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Did you get stuck buying that undrivable trade-in from the ad?

On Behalf of | Sep 30, 2020 | Dealer Fraud

When you listen to the radio on the way to work or watch the news on television at night, you will probably encounter at least one car dealership advertising their competitive trade-in policy. Dealers will tell people that they can push, pull or tow a vehicle onto the lot and receive multiple times the vehicle’s fair trade value as credit toward the purchase of a vehicle from their lot.

This kind of set-up is a great solution for those who need a new vehicle but don’t have a down payment available. However, there is a dark side to what at first seems like an act of generosity on the part of the dealership. They are going to flip those vehicles and sell them to someone who may not know how bad their condition really is.

Flipped vehicles, like flipped houses, often have cheap parts and cosmetic fixes

Flipping personal property involves purchasing an item at a low price and making some improvements to it in order to sell it for a premium. House flippers will buy properties owned by those underwater on their mortgages or homes in such bad condition that a mortgage company won’t finance it.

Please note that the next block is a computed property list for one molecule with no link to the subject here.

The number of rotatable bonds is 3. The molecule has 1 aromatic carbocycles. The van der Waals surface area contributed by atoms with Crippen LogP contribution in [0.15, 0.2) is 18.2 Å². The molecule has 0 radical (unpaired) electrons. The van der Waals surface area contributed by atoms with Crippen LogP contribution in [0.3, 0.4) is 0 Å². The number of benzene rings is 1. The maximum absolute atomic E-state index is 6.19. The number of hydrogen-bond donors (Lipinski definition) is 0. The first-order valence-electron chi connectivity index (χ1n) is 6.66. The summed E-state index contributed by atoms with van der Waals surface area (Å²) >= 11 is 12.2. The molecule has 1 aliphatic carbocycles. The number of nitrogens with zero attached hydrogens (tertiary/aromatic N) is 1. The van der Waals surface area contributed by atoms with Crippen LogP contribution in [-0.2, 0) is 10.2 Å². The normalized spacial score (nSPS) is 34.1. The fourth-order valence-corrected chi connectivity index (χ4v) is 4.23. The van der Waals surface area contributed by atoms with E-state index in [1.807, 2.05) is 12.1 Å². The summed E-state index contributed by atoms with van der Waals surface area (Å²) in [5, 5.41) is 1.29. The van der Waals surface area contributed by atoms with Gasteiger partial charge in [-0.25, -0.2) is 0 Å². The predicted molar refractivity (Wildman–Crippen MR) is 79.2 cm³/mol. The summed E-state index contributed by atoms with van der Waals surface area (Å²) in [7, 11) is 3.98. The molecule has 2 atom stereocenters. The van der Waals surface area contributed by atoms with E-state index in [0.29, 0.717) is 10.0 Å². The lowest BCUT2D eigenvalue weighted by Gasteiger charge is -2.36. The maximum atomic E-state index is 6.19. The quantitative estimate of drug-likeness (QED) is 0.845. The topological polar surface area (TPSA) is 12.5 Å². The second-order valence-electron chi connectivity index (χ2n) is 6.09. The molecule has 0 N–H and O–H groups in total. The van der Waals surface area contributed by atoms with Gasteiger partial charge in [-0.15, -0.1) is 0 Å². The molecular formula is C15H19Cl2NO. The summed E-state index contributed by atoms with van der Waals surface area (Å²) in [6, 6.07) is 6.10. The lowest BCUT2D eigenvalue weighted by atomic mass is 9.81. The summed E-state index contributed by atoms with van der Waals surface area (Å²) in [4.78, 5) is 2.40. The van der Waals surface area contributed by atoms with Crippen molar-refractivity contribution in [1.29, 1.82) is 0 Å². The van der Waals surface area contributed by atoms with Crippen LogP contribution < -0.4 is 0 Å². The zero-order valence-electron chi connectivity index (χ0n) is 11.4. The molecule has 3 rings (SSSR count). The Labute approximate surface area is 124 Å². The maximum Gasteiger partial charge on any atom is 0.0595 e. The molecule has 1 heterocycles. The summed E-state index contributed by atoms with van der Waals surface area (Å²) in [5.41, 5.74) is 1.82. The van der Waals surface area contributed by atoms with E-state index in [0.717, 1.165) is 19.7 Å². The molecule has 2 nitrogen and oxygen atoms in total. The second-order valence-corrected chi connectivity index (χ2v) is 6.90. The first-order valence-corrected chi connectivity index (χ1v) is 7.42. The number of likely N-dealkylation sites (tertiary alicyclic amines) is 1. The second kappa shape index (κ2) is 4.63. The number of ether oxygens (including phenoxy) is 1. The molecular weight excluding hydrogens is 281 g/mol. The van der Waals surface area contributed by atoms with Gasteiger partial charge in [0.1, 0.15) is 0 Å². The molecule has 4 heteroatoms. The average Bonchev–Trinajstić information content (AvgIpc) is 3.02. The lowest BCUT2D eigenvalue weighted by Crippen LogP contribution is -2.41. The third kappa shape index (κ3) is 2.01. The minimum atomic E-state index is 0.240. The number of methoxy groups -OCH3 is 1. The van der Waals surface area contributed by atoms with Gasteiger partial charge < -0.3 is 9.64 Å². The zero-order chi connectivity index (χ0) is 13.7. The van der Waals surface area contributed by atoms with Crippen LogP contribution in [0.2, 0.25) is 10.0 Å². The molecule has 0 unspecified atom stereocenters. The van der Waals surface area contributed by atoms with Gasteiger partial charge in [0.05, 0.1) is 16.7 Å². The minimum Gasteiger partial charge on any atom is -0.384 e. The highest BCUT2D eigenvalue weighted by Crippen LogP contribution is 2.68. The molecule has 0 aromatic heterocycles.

They will make quick repairs to necessary systems and try to increase the cosmetic appeal of the property by upgrading the exterior, the kitchen or the appliances. In vehicles, flipping might involve fixing the visible damage from a crash without addressing the damage to the frame of the vehicle. Flipping can also involve making short-term fixes that correct issues temporarily without permanently fixing them for the next owner.

Some dealerships might misrepresent the condition of a flipped vehicle

When you test drive and check out a vehicle that seems to be in operating condition, you will make a purchase offer based on the perceived condition of the vehicle. Even if you buy a used vehicle as-is, the dealer should not intentionally lie or try to cover up significant defects.

When they do that, you might pay far more than the vehicle is worth. If you suspect dealership fraud because of major issues with the vehicle that you recently purchased, you may have the right to hold the dealership accountable for their misrepresentation of a used vehicle that they poorly repaired.

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